But it's not simple! What if I don't want to be a nurse?? I am seriously struggling with college. I have some mental health issues (OCD) which were so severe I spent time inpatient. This is partly what inspired me to want to do nursing, I would like to be able to improve the lives of people who are going through something difficult in the same ways that people helped me. OCD makes it incredibly difficult to focus at times, means I have to leave class and go home, and is exhausting to the point I cannot stay awake and fall asleep in lectures. And to top all that off - being in college really triggers it for some reason (anxiety I suppose). I still haven't started placement either, when the rest of my class started around october time because of how much I was struggling then. What if I'm just not cut out to do a degree, if I can't even handle a college course?
    I find the work really really difficult too. Some assignments are so open to interpretation and vague to me, and I get stupidly worked up about asking questions. When my OCD is bad, I can't knock on doors (ie to an office to ask for something) because I am terrified I will do it "wrong" or OCD will take over and I will have to knock 12 times. I am scared of ringing people and answering phones unless I am incredibly comfortable with a person. I have SI scars, which I worry will affect how people view me as a professional in a care environment.

    Every time I'm in college I think about how I want to drop out. But I don't know what I would want to do if I didn't plan to do nursing. I am a figure skater and I'd love to have a career in that, but I dont think it's realistic, and I think I might be disappointed that I didn't become a nurse and ahhhh I do not know. I never want to stop skating (I even skate 7am-8am before college so I don't miss a day. It makes me tired but I am horribly mean to myself if I don't go, I feel like a failure and fat and a bad skater.)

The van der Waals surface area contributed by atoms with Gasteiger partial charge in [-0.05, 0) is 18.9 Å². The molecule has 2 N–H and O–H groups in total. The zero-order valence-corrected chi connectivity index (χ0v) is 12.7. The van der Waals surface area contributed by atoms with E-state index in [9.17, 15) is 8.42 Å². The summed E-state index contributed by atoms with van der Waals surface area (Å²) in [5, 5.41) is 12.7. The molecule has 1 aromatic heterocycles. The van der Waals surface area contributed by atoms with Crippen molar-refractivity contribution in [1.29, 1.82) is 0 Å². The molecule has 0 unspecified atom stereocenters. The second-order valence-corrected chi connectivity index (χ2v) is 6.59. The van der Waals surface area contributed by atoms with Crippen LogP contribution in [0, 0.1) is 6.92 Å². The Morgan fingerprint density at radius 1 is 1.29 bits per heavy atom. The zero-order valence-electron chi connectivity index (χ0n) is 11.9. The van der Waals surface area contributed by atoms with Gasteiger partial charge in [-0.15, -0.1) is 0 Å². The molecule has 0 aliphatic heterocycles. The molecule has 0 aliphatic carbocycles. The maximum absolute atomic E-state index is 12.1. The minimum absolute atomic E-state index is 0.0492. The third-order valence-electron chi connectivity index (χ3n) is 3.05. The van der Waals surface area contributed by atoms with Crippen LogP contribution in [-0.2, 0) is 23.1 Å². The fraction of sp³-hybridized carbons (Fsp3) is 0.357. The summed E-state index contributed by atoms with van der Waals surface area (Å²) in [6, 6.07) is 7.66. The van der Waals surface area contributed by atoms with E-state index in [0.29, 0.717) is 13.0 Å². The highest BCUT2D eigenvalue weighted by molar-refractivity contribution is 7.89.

When I was younger I was told by many people I was a talented actress. I did a short film for a charity and the charity then sponsored me to take drama classes. I was going to do acting at college but I changed my mind because I didn't think I would be able to get a career in it.

    <<<<<So I'm going to stop ranting here >>>>>
    What is nursing really like? Is there a lot of talking to and caring for patients? What is a degree in nursing like? Is the academic side very very difficult?

    I have considered being a healthcare assistant instead of a nurse, but would I still need to get my level 3 health and social to do this? Could I do an apprenticeship? Or maybe I want to do nothing to do with nursing and I just saw it as a clear career path and thought it would be easy to follow.

    Thank you for reading if you did - sorry!!!
    I'm not a nurse, I'm a clinical support worker which is a role where we do a couple more things than a regular HCA. I can answe a couple of your questions..

    SI scars? Is that self harm? If so, then I work with a few nurses that have self harm scars and clearly it's not been a cause for concern in their careers as they're very good and successful nurses.
    You can become a HCA through apprenticeship yes, however I got my role as a csw through having no healthcare qualifications at all, so it is possible!
    I used to have the absolutely terrifying fear of answering phones too, but I did an apprenticeship in business admin so I was literally forced into answering phones, I still don't like making calls, but I'm okay with it and don't completely have a breakdown about the idea anymore haha.
    The main part of being a nurse is caring for and having the ability to communicate well with patients, after all they have to trust you to give their meds and wash them, care for them etc.
    Maybe wait a couple of years until you are more confident in yourself? Do some volunteer work to boost your confidence